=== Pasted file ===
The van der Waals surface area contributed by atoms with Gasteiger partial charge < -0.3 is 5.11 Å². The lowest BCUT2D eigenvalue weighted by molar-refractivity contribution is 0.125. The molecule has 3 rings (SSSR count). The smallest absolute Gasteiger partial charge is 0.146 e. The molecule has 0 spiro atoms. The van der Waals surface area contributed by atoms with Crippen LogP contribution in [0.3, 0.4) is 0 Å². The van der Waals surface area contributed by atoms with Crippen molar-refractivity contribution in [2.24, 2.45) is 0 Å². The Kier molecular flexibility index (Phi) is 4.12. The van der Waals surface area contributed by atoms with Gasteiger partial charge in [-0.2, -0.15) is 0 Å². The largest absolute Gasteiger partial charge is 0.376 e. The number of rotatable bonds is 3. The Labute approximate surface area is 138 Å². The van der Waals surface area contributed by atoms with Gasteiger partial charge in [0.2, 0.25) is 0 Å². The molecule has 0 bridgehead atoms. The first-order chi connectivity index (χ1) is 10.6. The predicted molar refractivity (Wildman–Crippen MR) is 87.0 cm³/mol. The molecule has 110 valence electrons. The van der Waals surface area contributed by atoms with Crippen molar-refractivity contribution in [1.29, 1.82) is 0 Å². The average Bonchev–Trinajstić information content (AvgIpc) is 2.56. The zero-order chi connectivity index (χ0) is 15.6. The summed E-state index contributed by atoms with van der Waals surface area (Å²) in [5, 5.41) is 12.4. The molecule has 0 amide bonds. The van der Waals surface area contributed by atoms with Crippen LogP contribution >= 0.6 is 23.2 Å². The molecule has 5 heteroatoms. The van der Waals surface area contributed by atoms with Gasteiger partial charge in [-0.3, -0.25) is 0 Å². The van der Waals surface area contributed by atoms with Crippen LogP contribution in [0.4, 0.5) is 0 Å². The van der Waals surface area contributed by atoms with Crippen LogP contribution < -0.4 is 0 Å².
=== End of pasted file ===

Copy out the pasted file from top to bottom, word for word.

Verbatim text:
The van der Waals surface area contributed by atoms with Gasteiger partial charge < -0.3 is 5.11 Å². The lowest BCUT2D eigenvalue weighted by molar-refractivity contribution is 0.125. The molecule has 3 rings (SSSR count). The smallest absolute Gasteiger partial charge is 0.146 e. The molecule has 0 spiro atoms. The van der Waals surface area contributed by atoms with Crippen LogP contribution in [0.3, 0.4) is 0 Å². The van der Waals surface area contributed by atoms with Crippen molar-refractivity contribution in [2.24, 2.45) is 0 Å². The Kier molecular flexibility index (Phi) is 4.12. The van der Waals surface area contributed by atoms with Gasteiger partial charge in [-0.2, -0.15) is 0 Å². The largest absolute Gasteiger partial charge is 0.376 e. The number of rotatable bonds is 3. The Labute approximate surface area is 138 Å². The van der Waals surface area contributed by atoms with Gasteiger partial charge in [0.2, 0.25) is 0 Å². The molecule has 0 bridgehead atoms. The first-order chi connectivity index (χ1) is 10.6. The predicted molar refractivity (Wildman–Crippen MR) is 87.0 cm³/mol. The molecule has 110 valence electrons. The van der Waals surface area contributed by atoms with Crippen molar-refractivity contribution in [1.29, 1.82) is 0 Å². The average Bonchev–Trinajstić information content (AvgIpc) is 2.56. The zero-order chi connectivity index (χ0) is 15.6. The summed E-state index contributed by atoms with van der Waals surface area (Å²) in [5, 5.41) is 12.4. The molecule has 0 amide bonds. The van der Waals surface area contributed by atoms with Crippen LogP contribution >= 0.6 is 23.2 Å². The molecule has 5 heteroatoms. The van der Waals surface area contributed by atoms with Gasteiger partial charge in [-0.3, -0.25) is 0 Å². The van der Waals surface area contributed by atoms with Crippen LogP contribution in [0.4, 0.5) is 0 Å². The van der Waals surface area contributed by atoms with Crippen LogP contribution < -0.4 is 0 Å².